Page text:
Premier League Results
Premier League 2014/2015 scores, Football England - FlashScores.co.uk
Football seasons throughout Europe all follow roughly the same schedule, beginning in August and finishing in May. The cold winter months are where the season really heats up. Whilst the English Premier League fills the festive season with a flurry of fixtures, winter breaks are the norm across Europe’s other major leagues. The transfer window is then thrown open throughout January, and by the team February rolls around, firm favourites are usually poised to take the silverware across Europe.
Placing an outright bet on the likes of Manchester United, AC Milan or Barcelona to win their domestic league won’t offer very attractive odds at the season’s outset, let alone when said team are sitting at the top of the table in January. But stringing together an accumulator with some of Europe’s most dominant league leaders can prove surprisingly lucrative.
On January 15th 2011, the English Premier League, Italian Serie A and Spanish La Liga were indeed topped by Manchester United, AC Milan and Barcelona respectively. Whilst all were understandably odds-on favourites to close out the season champions, putting outright bets on all three in accumulator would’ve yielded odds of close to 5/1. And who closed out the 2010/11 season champions in Europe’s three most prestigious leagues? Yep – Manchester United, AC Milan and Barcelona.
This is just the tip of the iceberg when it comes to putting together an outright odds accumulator. A cursory January 15th glance at England’s next highest divisions during the 2010/2011 season, the Championship and Leagues One and Two, would’ve shown Queens Park Rangers, Brighton & Hove Albion and Chesterfield all sitting at the top of the league, with each side having a healthy lead over their nearest rivals.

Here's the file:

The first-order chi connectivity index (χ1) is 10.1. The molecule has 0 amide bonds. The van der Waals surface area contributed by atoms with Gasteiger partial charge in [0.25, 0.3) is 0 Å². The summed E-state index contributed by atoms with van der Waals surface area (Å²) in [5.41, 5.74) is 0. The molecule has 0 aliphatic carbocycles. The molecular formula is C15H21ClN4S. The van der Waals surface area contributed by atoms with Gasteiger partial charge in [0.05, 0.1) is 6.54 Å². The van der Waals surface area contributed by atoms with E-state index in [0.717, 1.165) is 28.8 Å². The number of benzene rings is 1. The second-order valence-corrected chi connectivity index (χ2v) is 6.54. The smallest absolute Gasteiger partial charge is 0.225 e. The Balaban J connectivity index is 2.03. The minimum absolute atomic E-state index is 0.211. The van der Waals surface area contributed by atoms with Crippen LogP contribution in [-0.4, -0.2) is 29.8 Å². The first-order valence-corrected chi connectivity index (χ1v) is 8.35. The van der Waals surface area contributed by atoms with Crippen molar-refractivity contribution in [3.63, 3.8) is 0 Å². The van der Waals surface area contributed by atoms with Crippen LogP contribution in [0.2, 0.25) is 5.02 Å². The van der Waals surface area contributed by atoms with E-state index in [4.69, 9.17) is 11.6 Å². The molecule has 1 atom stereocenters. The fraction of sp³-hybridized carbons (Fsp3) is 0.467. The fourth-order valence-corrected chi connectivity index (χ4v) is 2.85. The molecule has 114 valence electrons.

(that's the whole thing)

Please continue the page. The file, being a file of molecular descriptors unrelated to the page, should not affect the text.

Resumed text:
What effect would putting these teams into an accumulator alongside the aforementioned Manchester, Milan and Barca trio have? It’d push the odds up from close to 5/1 to nearly 60/1. That’d mean a return of almost £600 for a £10 bet made on January 15th, with all six sides in your accumulator being heavy favourites to walk away with their league championships. And how did these three fare? QPR, Brighton and Chesterfield all held onto their leads and closed out the seasons as champions.
The main trouble with accumulators is that when you’re relying on lots of results, it becomes infinitely more likely that something somewhere is going to go awry. But outright betting on a team to win the league is overwhelmingly less risky than the outcome of any one game, where a controversial call from a referee or one missed chance can be the difference between victory and failure. Spreading that risk of the unexpected happening over multiple games will inevitably create a bet that is far more unstable than betting on a team’s total points accumulation over an entire season.
The example given only takes into account six leagues from the scores of leagues across Europe and around the world, virtually all of which will have produced a likely champion by the mid-way point. Stringing together an accumulator comprised of outright bets is an incredibly effective way of getting outrageously good for odds for what is essentially the most likely of all possible outcomes.
Mid-January is the magic point where, with the season half done, champions can be predicted with some degree of certainty, whilst there’s enough games left that the odds won’t have yet collapsed into minor fractions. As with any form of accumulator, there are plenty of things that could go wrong to scupper what seems like a sure thing.
Nevertheless, for the huge accumulated odds outright betting on title winners provides, this risk-to-reward ratio makes this type of bet a very attractive proposition.
Written by Tom Wilkins
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